"Strongboxes are really popular fakes, but this one certainly looks real to me. I imagine you'll get $8,000 for it."
- Fact 1: East-coast businessmen Henry Wells and William Fargo founded Wells, Fargo & Company in San Francisco in 1852, capitalizing on the gold rush of the era.
- Fact 2: Wells Fargo specialized in the buying, selling, and transport of valuable materials such as gold and silver. As the Gold Rush waned, the company's banking services took higher priority.
- Fact 3: Wells Fargo was one of only a handful of banks to survive the Panic of 1855, which collapsed much of the financial sector. With no real competition, the bank expanded rapidly to cover most of the American west.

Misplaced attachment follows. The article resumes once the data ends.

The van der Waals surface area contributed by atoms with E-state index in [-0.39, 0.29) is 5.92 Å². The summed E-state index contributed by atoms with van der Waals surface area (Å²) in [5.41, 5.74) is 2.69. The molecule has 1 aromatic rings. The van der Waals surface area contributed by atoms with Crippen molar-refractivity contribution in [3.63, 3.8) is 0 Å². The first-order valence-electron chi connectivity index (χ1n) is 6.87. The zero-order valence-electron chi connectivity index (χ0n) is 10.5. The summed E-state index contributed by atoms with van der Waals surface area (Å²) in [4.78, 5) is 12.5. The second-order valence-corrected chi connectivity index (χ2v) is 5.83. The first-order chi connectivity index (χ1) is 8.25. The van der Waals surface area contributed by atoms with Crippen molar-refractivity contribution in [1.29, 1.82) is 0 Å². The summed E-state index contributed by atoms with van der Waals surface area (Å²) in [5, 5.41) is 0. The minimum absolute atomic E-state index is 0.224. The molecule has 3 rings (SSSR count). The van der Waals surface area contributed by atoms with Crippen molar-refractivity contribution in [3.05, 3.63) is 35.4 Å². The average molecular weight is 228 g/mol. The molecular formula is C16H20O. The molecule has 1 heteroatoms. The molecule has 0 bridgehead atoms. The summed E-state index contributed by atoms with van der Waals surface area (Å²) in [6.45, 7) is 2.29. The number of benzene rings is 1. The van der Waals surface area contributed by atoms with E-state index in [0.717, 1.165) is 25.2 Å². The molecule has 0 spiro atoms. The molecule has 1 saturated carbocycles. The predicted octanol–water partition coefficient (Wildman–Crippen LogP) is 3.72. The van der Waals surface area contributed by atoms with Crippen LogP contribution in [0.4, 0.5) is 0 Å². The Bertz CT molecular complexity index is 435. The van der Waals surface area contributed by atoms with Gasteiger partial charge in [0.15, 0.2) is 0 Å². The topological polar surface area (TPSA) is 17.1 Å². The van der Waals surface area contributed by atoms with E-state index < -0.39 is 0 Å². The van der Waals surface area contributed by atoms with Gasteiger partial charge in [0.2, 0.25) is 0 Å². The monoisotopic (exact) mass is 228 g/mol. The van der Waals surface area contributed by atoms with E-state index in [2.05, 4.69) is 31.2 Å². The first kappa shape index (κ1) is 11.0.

- Fact 4: Strongboxes were essentially portable safes, protecting valuable goods from petty theft during cross-country transport. Their value made them the targets of high-profile stage and train robberies.
- Fact 5: Outlaws like Charles "Black Bart" Bowles made their names robbing transport stagecoaches of their strongboxes; this image has endured as one of the staples of western storytelling.